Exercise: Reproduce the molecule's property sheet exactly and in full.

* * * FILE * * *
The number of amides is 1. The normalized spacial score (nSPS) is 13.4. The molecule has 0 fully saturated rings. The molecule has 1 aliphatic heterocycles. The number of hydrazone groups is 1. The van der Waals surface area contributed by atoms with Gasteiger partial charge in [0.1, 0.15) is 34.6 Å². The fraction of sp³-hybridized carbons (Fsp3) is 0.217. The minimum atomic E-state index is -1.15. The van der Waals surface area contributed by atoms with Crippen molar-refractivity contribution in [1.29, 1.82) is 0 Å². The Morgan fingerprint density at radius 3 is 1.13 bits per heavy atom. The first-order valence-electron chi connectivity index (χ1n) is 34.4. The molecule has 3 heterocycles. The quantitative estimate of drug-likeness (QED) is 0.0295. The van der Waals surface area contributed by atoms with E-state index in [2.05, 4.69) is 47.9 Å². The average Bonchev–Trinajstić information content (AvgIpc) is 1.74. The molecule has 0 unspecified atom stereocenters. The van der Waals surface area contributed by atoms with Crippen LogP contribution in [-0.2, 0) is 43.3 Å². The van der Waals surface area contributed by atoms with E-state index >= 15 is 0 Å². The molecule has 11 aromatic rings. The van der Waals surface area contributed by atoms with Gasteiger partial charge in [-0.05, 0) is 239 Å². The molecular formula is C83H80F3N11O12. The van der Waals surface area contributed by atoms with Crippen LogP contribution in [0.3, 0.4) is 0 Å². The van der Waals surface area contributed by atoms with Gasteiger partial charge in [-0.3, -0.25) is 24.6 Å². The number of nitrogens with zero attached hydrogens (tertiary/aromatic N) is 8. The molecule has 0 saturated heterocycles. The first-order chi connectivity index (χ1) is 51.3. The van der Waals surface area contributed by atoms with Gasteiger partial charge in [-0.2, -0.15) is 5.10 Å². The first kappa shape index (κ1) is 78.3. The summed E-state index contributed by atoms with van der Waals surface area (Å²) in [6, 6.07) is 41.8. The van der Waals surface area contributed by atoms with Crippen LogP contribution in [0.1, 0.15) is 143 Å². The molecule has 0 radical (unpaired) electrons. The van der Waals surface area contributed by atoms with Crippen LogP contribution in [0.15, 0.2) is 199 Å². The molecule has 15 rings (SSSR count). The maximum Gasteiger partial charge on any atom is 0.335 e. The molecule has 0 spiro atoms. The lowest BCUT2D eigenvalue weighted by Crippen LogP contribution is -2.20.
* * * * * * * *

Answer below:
The number of amides is 1. The normalized spacial score (nSPS) is 13.4. The molecule has 0 fully saturated rings. The molecule has 1 aliphatic heterocycles. The number of hydrazone groups is 1. The van der Waals surface area contributed by atoms with Gasteiger partial charge in [0.1, 0.15) is 34.6 Å². The fraction of sp³-hybridized carbons (Fsp3) is 0.217. The minimum atomic E-state index is -1.15. The van der Waals surface area contributed by atoms with Crippen molar-refractivity contribution in [1.29, 1.82) is 0 Å². The Morgan fingerprint density at radius 3 is 1.13 bits per heavy atom. The first-order valence-electron chi connectivity index (χ1n) is 34.4. The molecule has 3 heterocycles. The quantitative estimate of drug-likeness (QED) is 0.0295. The van der Waals surface area contributed by atoms with E-state index in [2.05, 4.69) is 47.9 Å². The average Bonchev–Trinajstić information content (AvgIpc) is 1.74. The molecule has 0 unspecified atom stereocenters. The van der Waals surface area contributed by atoms with Crippen LogP contribution in [-0.2, 0) is 43.3 Å². The van der Waals surface area contributed by atoms with E-state index >= 15 is 0 Å². The molecule has 11 aromatic rings. The van der Waals surface area contributed by atoms with Gasteiger partial charge in [-0.05, 0) is 239 Å². The molecular formula is C83H80F3N11O12. The van der Waals surface area contributed by atoms with Crippen LogP contribution in [0.3, 0.4) is 0 Å². The van der Waals surface area contributed by atoms with Gasteiger partial charge in [-0.3, -0.25) is 24.6 Å². The number of nitrogens with zero attached hydrogens (tertiary/aromatic N) is 8. The molecule has 0 saturated heterocycles. The first-order chi connectivity index (χ1) is 51.3. The van der Waals surface area contributed by atoms with Gasteiger partial charge in [-0.2, -0.15) is 5.10 Å². The first kappa shape index (κ1) is 78.3. The summed E-state index contributed by atoms with van der Waals surface area (Å²) in [6, 6.07) is 41.8. The van der Waals surface area contributed by atoms with Crippen LogP contribution in [0.1, 0.15) is 143 Å². The molecule has 0 radical (unpaired) electrons. The van der Waals surface area contributed by atoms with Crippen LogP contribution in [0.15, 0.2) is 199 Å². The molecule has 15 rings (SSSR count). The maximum Gasteiger partial charge on any atom is 0.335 e. The molecule has 0 spiro atoms. The lowest BCUT2D eigenvalue weighted by Crippen LogP contribution is -2.20.